The continuing struggles of federal agencies to make the grade on the scorecard for the Federal Information Technology Acquisition Reform Act (FITARA) proves that, on the whole, agencies are unfortunately not doing enough to monitor their IT network performance – or to understand the inter-relationship of network components.
In October 2015, the first FITARA scorecard yielded embarrassingly low results for most agencies, with 13 “D” scores and three “F” ratings.
This past May, the House Oversight and Government Reform IT Subcommittee released its second round of FITARA scorecards. This time around performance was somewhat better, as the “D” rankings numbered only 10, and only NASA earned a failing grade. While that’s clear improvement, it’s still not the kind of report card you’d want to take home to Mom.
As most know, these FITARA letter grades are based on agencies’ self-reported data in four areas: data center consolidation, IT portfolio review savings, incremental development, and risk assessment transparency. In the most recent grading period, two of the areas, IT portfolio review savings and data center consolidation, were the real problem areas.
Most agencies saw their overall grades dragged down because of failing performance in these two categories. (Notable exceptions were the departments of Labor, Commerce and Justice, all of which received “A” grades in data center consolidation.) Largely because of these failings, not even one agency has yet to earn an “A” grade across all scorecard categories.
IT portfolio review savings and data center consolidation have one thing in common – network monitoring. These days especially, as IT infrastructure starts to move increasingly to the cloud, what we’re really talking about is the need for unified network monitoring across a complete hybrid cloud environment.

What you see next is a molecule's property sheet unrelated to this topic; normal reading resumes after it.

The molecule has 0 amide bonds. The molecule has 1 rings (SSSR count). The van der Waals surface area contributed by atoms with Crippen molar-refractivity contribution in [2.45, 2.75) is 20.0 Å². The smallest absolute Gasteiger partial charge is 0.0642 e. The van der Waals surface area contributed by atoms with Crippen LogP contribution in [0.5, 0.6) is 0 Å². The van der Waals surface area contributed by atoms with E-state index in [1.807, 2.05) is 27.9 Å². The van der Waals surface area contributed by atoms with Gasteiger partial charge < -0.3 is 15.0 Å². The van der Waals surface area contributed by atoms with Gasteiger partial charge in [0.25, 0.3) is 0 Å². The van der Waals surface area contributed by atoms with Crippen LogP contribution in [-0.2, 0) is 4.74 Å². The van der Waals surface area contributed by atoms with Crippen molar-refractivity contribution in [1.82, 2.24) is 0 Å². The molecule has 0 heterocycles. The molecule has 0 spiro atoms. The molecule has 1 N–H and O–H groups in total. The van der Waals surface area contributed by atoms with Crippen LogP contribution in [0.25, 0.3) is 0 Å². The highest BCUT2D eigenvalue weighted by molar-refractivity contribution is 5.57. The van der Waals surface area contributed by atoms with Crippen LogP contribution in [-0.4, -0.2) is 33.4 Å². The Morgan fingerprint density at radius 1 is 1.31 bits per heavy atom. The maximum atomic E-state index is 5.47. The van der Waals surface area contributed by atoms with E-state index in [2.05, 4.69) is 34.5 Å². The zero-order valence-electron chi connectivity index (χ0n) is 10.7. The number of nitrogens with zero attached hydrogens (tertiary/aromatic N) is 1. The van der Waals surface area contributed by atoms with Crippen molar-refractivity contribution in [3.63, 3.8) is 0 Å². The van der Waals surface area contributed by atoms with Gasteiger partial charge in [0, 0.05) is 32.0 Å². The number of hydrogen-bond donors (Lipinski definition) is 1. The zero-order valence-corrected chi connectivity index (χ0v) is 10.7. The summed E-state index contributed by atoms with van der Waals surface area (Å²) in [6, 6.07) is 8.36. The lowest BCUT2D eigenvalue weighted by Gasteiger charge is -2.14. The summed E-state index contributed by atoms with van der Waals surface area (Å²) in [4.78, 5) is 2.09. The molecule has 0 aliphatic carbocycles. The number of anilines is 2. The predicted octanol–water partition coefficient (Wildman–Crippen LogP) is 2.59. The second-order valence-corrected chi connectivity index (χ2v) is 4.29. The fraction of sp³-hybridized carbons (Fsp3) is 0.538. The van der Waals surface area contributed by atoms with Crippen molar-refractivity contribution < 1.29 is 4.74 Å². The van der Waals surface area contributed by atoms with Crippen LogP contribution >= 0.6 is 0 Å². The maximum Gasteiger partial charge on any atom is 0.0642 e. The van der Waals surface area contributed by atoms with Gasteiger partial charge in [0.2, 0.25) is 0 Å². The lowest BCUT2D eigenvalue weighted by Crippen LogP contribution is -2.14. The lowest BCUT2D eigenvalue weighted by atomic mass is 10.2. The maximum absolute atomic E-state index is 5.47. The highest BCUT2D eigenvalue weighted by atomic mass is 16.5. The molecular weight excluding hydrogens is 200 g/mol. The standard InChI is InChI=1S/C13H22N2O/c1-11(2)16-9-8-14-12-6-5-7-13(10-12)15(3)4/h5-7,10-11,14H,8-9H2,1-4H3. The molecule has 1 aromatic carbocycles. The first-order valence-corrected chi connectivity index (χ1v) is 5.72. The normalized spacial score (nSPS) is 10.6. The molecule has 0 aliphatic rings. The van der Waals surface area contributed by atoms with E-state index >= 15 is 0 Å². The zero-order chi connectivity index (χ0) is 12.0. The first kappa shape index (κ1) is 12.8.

Unified monitoring is particularly important in being able to confidently review and predict areas of potential IT portfolio savings. That FITARA metric focuses on how agencies use PortfolioStat to reduce duplicative investments. Federal agencies have to review their respective IT investment portfolios and find areas where they can consolidate and manage commodity IT services. The Office of Management and Budget introduced PortfolioStat in March 2012 for that purpose.
The PortfolioStat tool allows for what CIO.gov characterizes as a face-to-face, evidence-based review of an agency’s IT portfolio,” including information on commodity IT investments and potential duplication within an agency.
PortfolioStat looks across an agency’s IT portfolio at the enterprise level, to help identify and eliminate areas of duplication and waste. “Through the PortfolioStat process,” writes CIO.gov, “agencies will develop a clearer picture of where duplication exists across their respective bureaus and components.”
It’s a useful exercise to follow for any agency that’s hoping for a passing grade in the FITARA scorecard. But on a day-to-day level, it still boils down to monitoring your IT infrastructure.
On the state and local level, there are some examples of how network monitoring has been used precisely to identify areas of needless duplication, and to consolidate data centers, in the kind of double play that would spell real success in FITARA rankings. Federal IT professionals should take a page from their playbook
For example, consider the University of Maryland University College (UMUC). This sprawling organization serves students and faculty from locations in the U.S., Germany and Japan. As the organization began a transition to more of a cloud-based infrastructure, it needed to know exactly where it could consolidate its data center holdings. By being able to monitor and identify unnecessarily redundant network systems, UMUC was able to reduce its physical IT infrastructure by almost 97 percent, keeping only the most essential systems – and to greatly reduce its data centers.
Of course, networking monitoring alone is not enough to prepare you for the PortfolioStat sessions that truly get to the heart of the duplicative systems that are costing money for agencies – and taxpayers. The agencies that are doing best in the FITARA scorecard process are those that have invested in full-time dedicated FITARA staffers, like the departments of Commerce and Education, the poster children for effective compliance.
On the other hand, your organization should not be running its IT operation for the sake of a good FITARA scorecard. Getting optimal results in network operations should be a best practice overall, not just motivated and driven by getting the best grades on a compliance initiative.
As best practices are concerned, the starting point should not be “how can I get the best grade on my FITARA scorecard?,” but “how can I work day-to-day to ensure that my networks are running properly, with the highest uptimes and the greatest efficiency?”
For that, the only real answer is unified monitoring.
Adelle Rydman is director federal business for Zenoss. She can be reached email@example.com